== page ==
On the other hand, what is not helping the case of the transitioning Oil Majors Shell, BP and Total is the fact that the speed at which they envisage to transition does not align with the 1.5°C global warming limit as outlined by the Paris Agreement. Additionally, smart investors are asking questions about the ability of these companies, which for over a century have focused on fossil fuels, to actually deliver on their transformation ambitions. And, even if one assumes they will be able to, there is no doubt that transforming an Oil Major is harder than starting up a new venture based on the Energy Transition scenario. So why would a smart investor bet her Energy Transition money on a “fossil trying to change”, that will have to deal with a company culture and practices that were developed for the fossil fuel era of the 20th century, when she could also put this money in a New Energy focused startup unhindered by such deadweight?

This probably explains why Chevron, with its focus on returning cash from existing operations to shareholders, has relatively outperformed its competitors so far this year.

The Way Forward 

This author firmly believes that the Oil Majors cannot succeed without the Energy Transition, and that the Energy Transition cannot succeed without the Crude Oil Majors.

As to the first point, the need for the Oil Majors to adopt the Energy Transition strategy, in the world before Covid-19, sustainability was what futurologists and trendwatchers call a macro trend. That is, a general movement in society toward a comprehensively different way of life. Sustainability fell into this category because it was in the process of changing consumer preferences; social taboos as with flight shaming; societal priorities, as evidenced by national commitments made under the UN Framework Convention on Climate Change; government rules and regulations such as bans on single-use plastics and internal combustion engines; and national development policies as exemplified by China’s Industrial Green Development Plan and Europe’s Green Deal. Historically, only cataclysmic events, such as a pandemic or global war, disrupt macro trends. So far, however, the Covid-19 pandemic has not disrupted sustainability. To the contrary, as evidenced by the calls to use the current crisis to accelerate the transition to a carbon neutral economy, it is likely to only accelerate the sustainability trend. Consequently, the pressure on the Crude Oil Majors to transition is likely to increase as well. Those that are transitioning are likely to eventually find themselves under pressure to transition faster. But those that are not transitioning might find themselves cut off from investment, financing and funding.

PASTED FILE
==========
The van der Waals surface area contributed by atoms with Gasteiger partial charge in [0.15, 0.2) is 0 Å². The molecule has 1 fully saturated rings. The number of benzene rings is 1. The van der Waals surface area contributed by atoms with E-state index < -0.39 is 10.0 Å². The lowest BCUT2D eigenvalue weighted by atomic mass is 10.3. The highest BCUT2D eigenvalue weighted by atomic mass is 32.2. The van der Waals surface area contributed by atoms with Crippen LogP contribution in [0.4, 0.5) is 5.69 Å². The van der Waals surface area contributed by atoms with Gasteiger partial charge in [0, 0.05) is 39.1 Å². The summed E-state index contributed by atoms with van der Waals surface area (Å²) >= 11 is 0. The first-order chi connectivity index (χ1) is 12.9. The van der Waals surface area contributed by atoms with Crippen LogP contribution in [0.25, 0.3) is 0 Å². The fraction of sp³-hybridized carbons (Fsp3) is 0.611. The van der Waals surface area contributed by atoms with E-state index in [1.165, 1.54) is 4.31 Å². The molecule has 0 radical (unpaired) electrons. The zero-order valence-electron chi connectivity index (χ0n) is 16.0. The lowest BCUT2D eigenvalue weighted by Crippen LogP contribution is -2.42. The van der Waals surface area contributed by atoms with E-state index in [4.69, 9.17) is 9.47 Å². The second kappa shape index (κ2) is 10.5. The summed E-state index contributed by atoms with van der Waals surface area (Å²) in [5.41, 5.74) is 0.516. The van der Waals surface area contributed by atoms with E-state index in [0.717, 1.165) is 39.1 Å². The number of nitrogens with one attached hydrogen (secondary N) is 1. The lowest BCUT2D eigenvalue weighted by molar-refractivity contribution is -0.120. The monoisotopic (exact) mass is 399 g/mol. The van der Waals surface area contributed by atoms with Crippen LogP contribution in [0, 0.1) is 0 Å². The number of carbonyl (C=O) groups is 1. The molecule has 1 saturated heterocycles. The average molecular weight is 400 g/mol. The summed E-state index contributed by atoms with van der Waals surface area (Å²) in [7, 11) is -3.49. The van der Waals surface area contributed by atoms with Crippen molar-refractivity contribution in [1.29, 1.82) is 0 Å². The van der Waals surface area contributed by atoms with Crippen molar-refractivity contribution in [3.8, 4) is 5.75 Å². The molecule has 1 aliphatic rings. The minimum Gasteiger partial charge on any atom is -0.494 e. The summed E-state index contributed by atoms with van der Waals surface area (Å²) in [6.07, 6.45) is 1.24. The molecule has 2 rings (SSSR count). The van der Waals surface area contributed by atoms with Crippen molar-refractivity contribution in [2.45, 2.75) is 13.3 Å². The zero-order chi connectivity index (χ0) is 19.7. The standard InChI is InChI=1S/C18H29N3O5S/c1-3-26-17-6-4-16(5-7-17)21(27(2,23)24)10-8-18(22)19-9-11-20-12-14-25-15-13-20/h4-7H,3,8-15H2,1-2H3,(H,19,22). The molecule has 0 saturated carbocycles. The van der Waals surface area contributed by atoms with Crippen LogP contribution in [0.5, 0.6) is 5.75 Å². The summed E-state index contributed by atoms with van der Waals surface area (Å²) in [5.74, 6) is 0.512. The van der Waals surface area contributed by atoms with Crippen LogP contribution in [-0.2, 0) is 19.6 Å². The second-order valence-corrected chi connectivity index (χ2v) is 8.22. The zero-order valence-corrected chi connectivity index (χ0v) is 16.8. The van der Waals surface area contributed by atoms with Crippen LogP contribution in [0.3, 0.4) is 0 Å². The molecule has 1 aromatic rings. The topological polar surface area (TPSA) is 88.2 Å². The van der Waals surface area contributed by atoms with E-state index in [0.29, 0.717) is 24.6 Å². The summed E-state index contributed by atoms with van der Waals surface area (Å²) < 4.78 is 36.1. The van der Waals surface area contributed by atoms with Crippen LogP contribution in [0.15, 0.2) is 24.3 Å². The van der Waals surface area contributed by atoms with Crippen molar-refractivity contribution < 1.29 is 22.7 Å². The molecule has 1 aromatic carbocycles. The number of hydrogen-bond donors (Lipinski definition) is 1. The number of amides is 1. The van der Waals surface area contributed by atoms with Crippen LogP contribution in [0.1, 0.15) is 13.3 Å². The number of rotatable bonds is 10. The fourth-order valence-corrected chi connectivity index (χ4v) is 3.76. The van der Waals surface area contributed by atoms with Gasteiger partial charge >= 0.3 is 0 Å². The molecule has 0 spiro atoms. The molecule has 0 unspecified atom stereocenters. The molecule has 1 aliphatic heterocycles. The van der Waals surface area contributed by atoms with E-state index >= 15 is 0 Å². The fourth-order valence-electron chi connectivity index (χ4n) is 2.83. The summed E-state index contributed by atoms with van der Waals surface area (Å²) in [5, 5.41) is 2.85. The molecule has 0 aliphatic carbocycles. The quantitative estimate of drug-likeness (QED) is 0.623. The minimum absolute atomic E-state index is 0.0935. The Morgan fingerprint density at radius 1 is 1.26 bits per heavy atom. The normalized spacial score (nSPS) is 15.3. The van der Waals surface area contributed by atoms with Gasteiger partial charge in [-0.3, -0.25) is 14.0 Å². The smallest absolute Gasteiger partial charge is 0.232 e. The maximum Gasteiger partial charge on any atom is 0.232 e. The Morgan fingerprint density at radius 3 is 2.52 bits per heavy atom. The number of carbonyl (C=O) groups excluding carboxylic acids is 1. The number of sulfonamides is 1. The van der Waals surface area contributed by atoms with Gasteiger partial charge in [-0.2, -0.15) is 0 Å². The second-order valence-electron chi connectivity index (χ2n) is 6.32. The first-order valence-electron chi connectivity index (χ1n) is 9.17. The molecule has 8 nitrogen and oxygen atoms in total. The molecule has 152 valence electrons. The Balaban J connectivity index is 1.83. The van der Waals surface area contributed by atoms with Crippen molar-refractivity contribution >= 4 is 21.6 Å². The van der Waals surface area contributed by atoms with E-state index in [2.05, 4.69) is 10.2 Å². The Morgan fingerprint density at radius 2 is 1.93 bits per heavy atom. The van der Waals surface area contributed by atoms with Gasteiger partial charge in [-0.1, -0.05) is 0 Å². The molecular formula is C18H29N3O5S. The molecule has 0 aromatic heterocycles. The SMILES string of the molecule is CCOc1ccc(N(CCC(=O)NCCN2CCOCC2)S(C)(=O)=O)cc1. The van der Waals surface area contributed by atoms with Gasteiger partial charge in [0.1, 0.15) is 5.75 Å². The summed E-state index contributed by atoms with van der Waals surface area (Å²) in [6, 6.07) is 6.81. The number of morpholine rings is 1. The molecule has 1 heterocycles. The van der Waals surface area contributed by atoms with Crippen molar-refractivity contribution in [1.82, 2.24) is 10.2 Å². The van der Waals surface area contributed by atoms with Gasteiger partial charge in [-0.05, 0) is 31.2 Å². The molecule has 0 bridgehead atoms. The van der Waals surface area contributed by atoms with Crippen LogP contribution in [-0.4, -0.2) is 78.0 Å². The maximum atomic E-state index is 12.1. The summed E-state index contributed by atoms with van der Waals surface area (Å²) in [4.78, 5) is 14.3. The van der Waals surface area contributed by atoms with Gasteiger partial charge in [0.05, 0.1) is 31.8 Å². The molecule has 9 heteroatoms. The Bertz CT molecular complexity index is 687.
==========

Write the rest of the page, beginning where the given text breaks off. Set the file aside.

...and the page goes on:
As to the second point, the dependency of the Energy Transition on the Oil Majors, firstly, this has to do with the nature of a transition. Despite the global ambition for a carbon-neutral economy, the dependency of the global economy on the various derivatives of crude oil will not disappear overnight. Since nothing could be more disruptive for the Energy Transition than a shortage of transportation fuels and plastics during the process, even in their current form the Crude Oil Majors will remain an essential component of the global economy.

Secondly, this has to do with the competencies and capabilities the Oil Majors have built up over the decades. According to the OECD, to meet the needs of the global economy, around $6.3 billion of investment in the global energy infrastructure is needed annually until 2030. This number rises to $6.9 billion if all investments are made compatible with global climate ambitions. Clearly, the scale of this necessary effort is huge, and it is hard to imagine how it could be achieved without leveraging the Oil Majors’ experience in delivering massive, technologically complex projects in the most inhospitable areas of the world, and seamlessly connecting the energy produced with consumers globally.